• The Hierarchy of Need: Tier 1

    lithography, graphite, gouache
      |  2014

  • The Hierarchy of Need: Tier 2

    lithography, graphite, gouache
      |  2014

  • I Am LovedThe Hierarchy of Need: Tier 3

    lithography, graphite, gouache
      |  2014

  • The Hierarchy of Need: Tier 4

    lithography, graphite, gouache
      |  2014

  • The Hierarchy of Need: Tier 5

    lithography, graphite, gouache
      |  2014

  • The Hierarchy of Need: Tier 6

    lithography, graphite, gouache
      |  2014

  • Student Loans

    screen print
      |  2015

  • Black Ice

    woodcut
      |  2015

DANIEL OGLETREE Website CV

Knoxville, TN | Printmaking
Bio:

Daniel is a part-time adjunct instructor at Lincoln Memorial University and a full-time artist currently living in Knoxville, TN. Raised in a Texas suburb by a family of engineers and programmers, he dabbled in coding at university but fell for printmaking soon thereafter. He utilizes visual imagery to investigate flawed design and broken logic. Daniel earned an MFA in printmaking from the University of Tennessee in 2014 and a BFA from Baylor University in Waco, TX. His exhibition record includes recent awards at the Kraków International Print Triennial and the Pacific States Biennial in Hawaii.

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Statement:

The made world reflects and directs our deepest needs. You are what you buy. In the rush to embrace the next big thing, we inadvertently become reliant on technologies that change our priorities and restructure our value systems. This happens slowly, by osmosis. Too often, we are unaware of what is happening until it’s too late.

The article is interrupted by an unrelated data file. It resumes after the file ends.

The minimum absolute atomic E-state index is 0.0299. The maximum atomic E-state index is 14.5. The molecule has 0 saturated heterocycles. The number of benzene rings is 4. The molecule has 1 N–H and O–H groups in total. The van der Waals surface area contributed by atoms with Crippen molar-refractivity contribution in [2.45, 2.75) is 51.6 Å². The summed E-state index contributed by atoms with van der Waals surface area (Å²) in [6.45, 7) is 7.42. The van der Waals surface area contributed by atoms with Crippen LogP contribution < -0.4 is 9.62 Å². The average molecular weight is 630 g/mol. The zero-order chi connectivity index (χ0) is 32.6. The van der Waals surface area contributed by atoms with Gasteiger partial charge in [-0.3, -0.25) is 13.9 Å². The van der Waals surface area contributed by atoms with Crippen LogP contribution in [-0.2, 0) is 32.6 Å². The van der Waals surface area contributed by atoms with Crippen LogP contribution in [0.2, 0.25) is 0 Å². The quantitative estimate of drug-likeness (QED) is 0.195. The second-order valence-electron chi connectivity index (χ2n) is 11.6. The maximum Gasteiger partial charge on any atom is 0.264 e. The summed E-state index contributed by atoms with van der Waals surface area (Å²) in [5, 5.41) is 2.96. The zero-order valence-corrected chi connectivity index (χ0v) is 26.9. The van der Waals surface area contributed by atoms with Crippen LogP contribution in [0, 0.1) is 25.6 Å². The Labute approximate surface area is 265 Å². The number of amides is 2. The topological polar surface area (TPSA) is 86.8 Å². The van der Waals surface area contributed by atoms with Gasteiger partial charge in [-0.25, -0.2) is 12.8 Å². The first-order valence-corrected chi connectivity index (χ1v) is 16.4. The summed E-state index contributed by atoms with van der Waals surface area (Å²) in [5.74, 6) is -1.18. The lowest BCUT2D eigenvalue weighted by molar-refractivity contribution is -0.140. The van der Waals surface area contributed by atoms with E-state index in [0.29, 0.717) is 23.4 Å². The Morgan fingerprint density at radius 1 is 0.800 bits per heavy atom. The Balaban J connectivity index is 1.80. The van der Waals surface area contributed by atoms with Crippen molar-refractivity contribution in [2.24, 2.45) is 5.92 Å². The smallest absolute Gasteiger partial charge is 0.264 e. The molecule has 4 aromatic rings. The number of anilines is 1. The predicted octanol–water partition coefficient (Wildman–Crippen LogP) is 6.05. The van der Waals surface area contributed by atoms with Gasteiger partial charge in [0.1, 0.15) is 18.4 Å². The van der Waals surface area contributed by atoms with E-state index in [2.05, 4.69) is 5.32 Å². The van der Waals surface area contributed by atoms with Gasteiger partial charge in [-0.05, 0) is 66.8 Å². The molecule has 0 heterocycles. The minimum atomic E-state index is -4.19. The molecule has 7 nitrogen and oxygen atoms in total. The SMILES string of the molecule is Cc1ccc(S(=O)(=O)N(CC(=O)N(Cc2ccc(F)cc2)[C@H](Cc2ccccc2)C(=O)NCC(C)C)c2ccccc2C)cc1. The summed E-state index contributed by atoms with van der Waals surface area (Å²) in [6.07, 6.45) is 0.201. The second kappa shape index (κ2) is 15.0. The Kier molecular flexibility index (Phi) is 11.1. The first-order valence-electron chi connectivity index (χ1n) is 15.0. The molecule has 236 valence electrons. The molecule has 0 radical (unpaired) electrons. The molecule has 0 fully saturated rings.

My work critiques a misguided trust in the authority of technology. Implicit in free-market innovation is a barely discernable power structure. Who is engineering our problems? Once we have engaged with a new technology, we are already dependent on its function. Our perceived needs have been altered, and most likely monetized. In a world of superfluous technology, problems solve solutions.

The machines I create justify their own existence by creating a need and then resolving it. Fundamentally flawed design goals are inconsequential, because the logic is internally consistent. The visual iconography of schematics provides a convincing account of each machine’s functionality. It works on paper, and this is good enough for a culture that measures progress in units of technical innovation.

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